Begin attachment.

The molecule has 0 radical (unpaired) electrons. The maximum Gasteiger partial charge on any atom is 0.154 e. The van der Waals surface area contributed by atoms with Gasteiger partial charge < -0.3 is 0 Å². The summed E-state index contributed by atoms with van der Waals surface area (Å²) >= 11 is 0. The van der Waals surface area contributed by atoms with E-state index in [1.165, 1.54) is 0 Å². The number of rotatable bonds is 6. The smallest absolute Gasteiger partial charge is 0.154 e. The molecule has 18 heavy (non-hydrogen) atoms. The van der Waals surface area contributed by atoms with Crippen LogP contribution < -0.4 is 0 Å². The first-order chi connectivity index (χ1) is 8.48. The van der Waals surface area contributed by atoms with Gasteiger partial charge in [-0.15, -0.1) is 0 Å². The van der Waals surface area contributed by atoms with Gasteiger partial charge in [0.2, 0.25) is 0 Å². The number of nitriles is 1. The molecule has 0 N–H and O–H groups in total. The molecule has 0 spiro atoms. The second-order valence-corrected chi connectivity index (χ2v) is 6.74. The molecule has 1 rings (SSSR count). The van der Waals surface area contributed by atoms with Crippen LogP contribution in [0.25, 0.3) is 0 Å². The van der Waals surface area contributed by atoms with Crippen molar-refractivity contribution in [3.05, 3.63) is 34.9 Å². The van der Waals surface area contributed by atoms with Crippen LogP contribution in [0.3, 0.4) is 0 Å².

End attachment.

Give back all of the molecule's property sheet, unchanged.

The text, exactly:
The molecule has 0 radical (unpaired) electrons. The maximum Gasteiger partial charge on any atom is 0.154 e. The van der Waals surface area contributed by atoms with Gasteiger partial charge < -0.3 is 0 Å². The summed E-state index contributed by atoms with van der Waals surface area (Å²) >= 11 is 0. The van der Waals surface area contributed by atoms with E-state index in [1.165, 1.54) is 0 Å². The number of rotatable bonds is 6. The smallest absolute Gasteiger partial charge is 0.154 e. The molecule has 18 heavy (non-hydrogen) atoms. The van der Waals surface area contributed by atoms with Crippen LogP contribution < -0.4 is 0 Å². The first-order chi connectivity index (χ1) is 8.48. The van der Waals surface area contributed by atoms with Gasteiger partial charge in [-0.15, -0.1) is 0 Å². The van der Waals surface area contributed by atoms with Gasteiger partial charge in [0.2, 0.25) is 0 Å². The number of nitriles is 1. The molecule has 0 N–H and O–H groups in total. The molecule has 0 spiro atoms. The second-order valence-corrected chi connectivity index (χ2v) is 6.74. The molecule has 1 rings (SSSR count). The van der Waals surface area contributed by atoms with Crippen LogP contribution in [0.25, 0.3) is 0 Å². The van der Waals surface area contributed by atoms with Crippen molar-refractivity contribution in [3.05, 3.63) is 34.9 Å². The van der Waals surface area contributed by atoms with Crippen LogP contribution in [0.3, 0.4) is 0 Å².